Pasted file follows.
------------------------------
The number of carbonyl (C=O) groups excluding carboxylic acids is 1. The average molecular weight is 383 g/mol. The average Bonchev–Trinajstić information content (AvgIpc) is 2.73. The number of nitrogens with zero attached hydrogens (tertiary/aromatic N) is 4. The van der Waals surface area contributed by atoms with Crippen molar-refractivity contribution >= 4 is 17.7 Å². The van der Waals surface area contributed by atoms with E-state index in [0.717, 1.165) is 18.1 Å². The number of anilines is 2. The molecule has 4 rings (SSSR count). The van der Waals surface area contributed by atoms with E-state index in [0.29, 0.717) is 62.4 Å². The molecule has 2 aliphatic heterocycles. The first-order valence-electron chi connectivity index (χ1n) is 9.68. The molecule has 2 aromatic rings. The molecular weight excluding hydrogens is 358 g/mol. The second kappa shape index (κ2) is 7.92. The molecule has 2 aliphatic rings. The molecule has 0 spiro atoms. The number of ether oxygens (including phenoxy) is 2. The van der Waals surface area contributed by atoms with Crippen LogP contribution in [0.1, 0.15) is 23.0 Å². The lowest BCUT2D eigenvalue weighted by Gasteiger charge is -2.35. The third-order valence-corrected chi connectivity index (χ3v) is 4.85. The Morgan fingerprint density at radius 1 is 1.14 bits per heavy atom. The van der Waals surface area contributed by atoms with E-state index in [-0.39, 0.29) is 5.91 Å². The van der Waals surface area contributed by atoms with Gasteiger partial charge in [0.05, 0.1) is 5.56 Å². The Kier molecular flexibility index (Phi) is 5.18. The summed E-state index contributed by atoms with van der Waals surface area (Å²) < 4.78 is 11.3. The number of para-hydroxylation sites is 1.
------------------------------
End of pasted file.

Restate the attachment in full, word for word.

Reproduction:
The number of carbonyl (C=O) groups excluding carboxylic acids is 1. The average molecular weight is 383 g/mol. The average Bonchev–Trinajstić information content (AvgIpc) is 2.73. The number of nitrogens with zero attached hydrogens (tertiary/aromatic N) is 4. The van der Waals surface area contributed by atoms with Crippen molar-refractivity contribution >= 4 is 17.7 Å². The van der Waals surface area contributed by atoms with E-state index in [0.717, 1.165) is 18.1 Å². The number of anilines is 2. The molecule has 4 rings (SSSR count). The van der Waals surface area contributed by atoms with E-state index in [0.29, 0.717) is 62.4 Å². The molecule has 2 aliphatic heterocycles. The first-order valence-electron chi connectivity index (χ1n) is 9.68. The molecule has 2 aromatic rings. The molecular weight excluding hydrogens is 358 g/mol. The second kappa shape index (κ2) is 7.92. The molecule has 2 aliphatic rings. The molecule has 0 spiro atoms. The number of ether oxygens (including phenoxy) is 2. The van der Waals surface area contributed by atoms with Crippen LogP contribution in [0.1, 0.15) is 23.0 Å². The lowest BCUT2D eigenvalue weighted by Gasteiger charge is -2.35. The third-order valence-corrected chi connectivity index (χ3v) is 4.85. The Morgan fingerprint density at radius 1 is 1.14 bits per heavy atom. The van der Waals surface area contributed by atoms with E-state index in [-0.39, 0.29) is 5.91 Å². The van der Waals surface area contributed by atoms with Gasteiger partial charge in [0.05, 0.1) is 5.56 Å². The Kier molecular flexibility index (Phi) is 5.18. The summed E-state index contributed by atoms with van der Waals surface area (Å²) < 4.78 is 11.3. The number of para-hydroxylation sites is 1.